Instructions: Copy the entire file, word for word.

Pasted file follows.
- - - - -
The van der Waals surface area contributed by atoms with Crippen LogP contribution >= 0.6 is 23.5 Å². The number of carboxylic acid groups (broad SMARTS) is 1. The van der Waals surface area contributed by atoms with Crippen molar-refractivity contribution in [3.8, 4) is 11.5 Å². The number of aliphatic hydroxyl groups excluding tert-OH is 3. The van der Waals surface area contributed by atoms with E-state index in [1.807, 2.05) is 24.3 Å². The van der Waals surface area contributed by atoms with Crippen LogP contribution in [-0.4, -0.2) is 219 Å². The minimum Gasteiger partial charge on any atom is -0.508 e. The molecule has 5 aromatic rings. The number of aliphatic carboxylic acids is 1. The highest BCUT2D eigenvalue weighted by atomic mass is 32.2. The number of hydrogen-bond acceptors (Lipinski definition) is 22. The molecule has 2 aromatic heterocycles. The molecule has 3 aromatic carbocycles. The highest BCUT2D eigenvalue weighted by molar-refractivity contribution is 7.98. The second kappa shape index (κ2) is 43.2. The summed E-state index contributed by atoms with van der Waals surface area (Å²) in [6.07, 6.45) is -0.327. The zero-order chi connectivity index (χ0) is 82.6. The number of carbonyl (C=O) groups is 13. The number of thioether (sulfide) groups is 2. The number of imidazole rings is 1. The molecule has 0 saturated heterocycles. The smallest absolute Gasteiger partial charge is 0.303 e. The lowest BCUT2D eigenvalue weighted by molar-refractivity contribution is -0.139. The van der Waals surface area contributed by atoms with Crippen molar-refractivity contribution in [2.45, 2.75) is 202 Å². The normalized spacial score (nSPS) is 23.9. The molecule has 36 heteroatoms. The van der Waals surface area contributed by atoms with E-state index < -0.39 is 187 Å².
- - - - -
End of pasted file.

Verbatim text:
The van der Waals surface area contributed by atoms with Crippen LogP contribution >= 0.6 is 23.5 Å². The number of carboxylic acid groups (broad SMARTS) is 1. The van der Waals surface area contributed by atoms with Crippen molar-refractivity contribution in [3.8, 4) is 11.5 Å². The number of aliphatic hydroxyl groups excluding tert-OH is 3. The van der Waals surface area contributed by atoms with E-state index in [1.807, 2.05) is 24.3 Å². The van der Waals surface area contributed by atoms with Crippen LogP contribution in [-0.4, -0.2) is 219 Å². The minimum Gasteiger partial charge on any atom is -0.508 e. The molecule has 5 aromatic rings. The number of aliphatic carboxylic acids is 1. The highest BCUT2D eigenvalue weighted by atomic mass is 32.2. The number of hydrogen-bond acceptors (Lipinski definition) is 22. The molecule has 2 aromatic heterocycles. The molecule has 3 aromatic carbocycles. The highest BCUT2D eigenvalue weighted by molar-refractivity contribution is 7.98. The second kappa shape index (κ2) is 43.2. The summed E-state index contributed by atoms with van der Waals surface area (Å²) in [6.07, 6.45) is -0.327. The zero-order chi connectivity index (χ0) is 82.6. The number of carbonyl (C=O) groups is 13. The number of thioether (sulfide) groups is 2. The number of imidazole rings is 1. The molecule has 0 saturated heterocycles. The smallest absolute Gasteiger partial charge is 0.303 e. The lowest BCUT2D eigenvalue weighted by molar-refractivity contribution is -0.139. The van der Waals surface area contributed by atoms with Crippen molar-refractivity contribution in [2.45, 2.75) is 202 Å². The normalized spacial score (nSPS) is 23.9. The molecule has 36 heteroatoms. The van der Waals surface area contributed by atoms with E-state index < -0.39 is 187 Å².